Saturday, November 8, 2014

Major Industrial prospects and the small business environment makes for theme at campaign end

Twin narratives of economic development for the region made for a portion of the conversation in this week's municipal election campaign.

The focus of the potential of LNG development and all of the challenges that it may bring, was examined as was the need to try and offer some kind of assistance to the small business sector in the community.

The two topics provided for the current of the recent Mayoralty Election Forum at the Lester Centre, with the candidates providing variations of the same answers for the most part.  With the four candidates looking to stake out some space to provide their own interpretations of the same theme.

LNG Issues

When it came to the overview regarding the prospects for LNG Terminal development, much of the conversation was framed by the news cycle of recent weeks on the topic, with three key points providing for the background on the discussion.

The announcement of the pause by the BG Group for their proposed project at Ridley Island, the ongoing developments related to the Pacific NorthWest LNG plans for Lelu Island and the city's own ambitions for Lot 444 and the City's Legacy Corporation created to oversee the developments in that region.

Mr. Brain addressed the issue of LNG as a means of diversifying the local economy, adding it as a mechanism for the local economy. Making mention as to how if LNG doesn't go ahead, then something else would follow, he outlined how the City would be looking to develop major industrial projects on City owned land.

He made mention of the prospect of LNG development for the Lot 444 area, suggesting that it could provide revenues for the City, as any potential revenues would not be capped by the Port.

Mr. Briglio approached the issue  framed more as an discussion as to what the City is going to do for itself, as opposed to putting their hand out to any business that plans to come to town, highlighting for him how that seems to be the message that the City appears to send out.  Observing for the audience that for many would be investors, there is a perception that Prince Rupert is the last place that anyone would want to do business in.

He pointed out that the BG group was but one group of many proposed for the area, and that there others.  Offering up his belief that the BG group was taking a cautious approach towards development and will make their decision, when they make their decision.

He then took the discussion on LNG towards, offering up his belief that regardless of how the LNG industry may or may not develop,  the City has to make their own decisions on how best to take our own destiny into our own hands.

Sheila Gordon Payne put the pause on the speculation over the BG pause for development, advising that the projects take years to develop and suggesting that people stop in at the newly opened BG offices, to seek out a wider overview of the plans from that company.

She spoke to the need of the City to remove any obstacles towards any development including LNG, and highlighted the potential of the employment levels that could come to the community should the LNG prospects take hold in the region.

She offered up the concept of welcoming LNG to the area, suggesting that the City work with the proponents to develop the industry and then they will in return work to help for shared benefits in the community.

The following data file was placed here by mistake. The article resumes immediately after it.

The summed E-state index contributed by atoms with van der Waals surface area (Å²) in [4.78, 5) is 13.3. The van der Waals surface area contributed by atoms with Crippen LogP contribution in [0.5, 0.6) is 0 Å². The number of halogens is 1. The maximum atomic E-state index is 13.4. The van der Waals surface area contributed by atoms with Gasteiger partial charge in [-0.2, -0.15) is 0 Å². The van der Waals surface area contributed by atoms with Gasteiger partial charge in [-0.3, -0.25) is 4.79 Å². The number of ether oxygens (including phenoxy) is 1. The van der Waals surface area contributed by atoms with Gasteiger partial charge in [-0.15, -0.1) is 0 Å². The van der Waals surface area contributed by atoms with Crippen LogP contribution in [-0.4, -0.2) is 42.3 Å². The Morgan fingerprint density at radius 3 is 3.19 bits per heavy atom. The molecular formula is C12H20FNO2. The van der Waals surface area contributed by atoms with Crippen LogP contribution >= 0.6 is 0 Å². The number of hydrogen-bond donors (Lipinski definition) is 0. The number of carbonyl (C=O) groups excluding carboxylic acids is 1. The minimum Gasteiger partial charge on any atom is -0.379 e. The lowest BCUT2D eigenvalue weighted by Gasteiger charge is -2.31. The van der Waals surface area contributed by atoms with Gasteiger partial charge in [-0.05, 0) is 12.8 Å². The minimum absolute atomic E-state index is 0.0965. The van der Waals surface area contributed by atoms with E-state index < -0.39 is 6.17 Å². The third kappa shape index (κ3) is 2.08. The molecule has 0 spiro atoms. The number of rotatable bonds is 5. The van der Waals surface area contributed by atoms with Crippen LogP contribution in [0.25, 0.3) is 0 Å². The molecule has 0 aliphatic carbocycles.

However, like the majority of those on the topic, she didn't deliver any detailed overview as to the steps the City should take to deliver any form of LNG development to the region.

Mayor Jack Mussallem outlined that in some cases when it comes to the development of LNG that the ability of some of the current proponents to deliver is questionable.

A theme which led him to outline how the city had to decide not to be reliant on those industries, but to create its own opportunities, developing its own raw land resources and to determine what we want in this community and how it may affect the quality of life we have here.

During the course of the discussion during the Forum, Ms. Gordon-Payne raised the issue of the Lot 444 developments related to LNG and the workings of the Legacy Corporation. Including the hiring of Dr. Barb Faggetter, who has expressed opposition to the Lelu Island LNG proposal in the past, suggesting that the approach the city was taking was one that needs to be explained better.

As part of his response, the Mayor reviewed some of the recent developments on the Lot 444 issue, including the terms of the hiring of Dr. Barb Faggetter who has been tasked to review how development in that proposed site might impact on the area around that area.

He further added that the City would be holding a public information session and hearing related to development of the Lot 444 area. Adding that it would be up to the citizens to determine if they want a development to take place there.

Mr. Brain also had a short reply to Ms. Payne's questions on the Legacy Corporation and Lot 444,  comments which the Mayor took issue with suggesting that Mr. Brain had his facts wrong, an interjection and approach which the Forum moderator over ruled calling for the Mayor to respect of those at the table.

Returning to his Lot 444 comments, Mr. Brain suggested that the Legacy Corporation could be used to deliver General revenue, noting that Dr. Faggetter was hired through the Legacy Corporation  and that she would make her observations based on science and would deliver her review independently and objectively.

He suggested that some of the proposed LNG projects may go ahead and some may not, the key to make sure that percentages of that income start going into Legacy Funding.

For the most part, the full range of the LNG discussion, offered up mainly general observations on the nature of what the City could receive from the Industry, but less in detail what the candidates would see the City providing as far as a blue print for their planning on the issue.

Small Business Considerations

As for the topic of the Small Business sector and how the City should consider that theme, all candidates again stressed the need for an approach that would make for an easier path for current business owners and any new ones to come to develop their business.

For Sheila Gordon-Payne the topic provided for a few stumbles, first as she provided a fairly lengthy preamble before addressing the topic and then as she stopped at one point, appearing to collect her thoughts. Which considering the theme, was something that probably surprised many of those that were taking in the electoral forum.

As to her message, she observed many of the same concepts when it comes to small business as the others.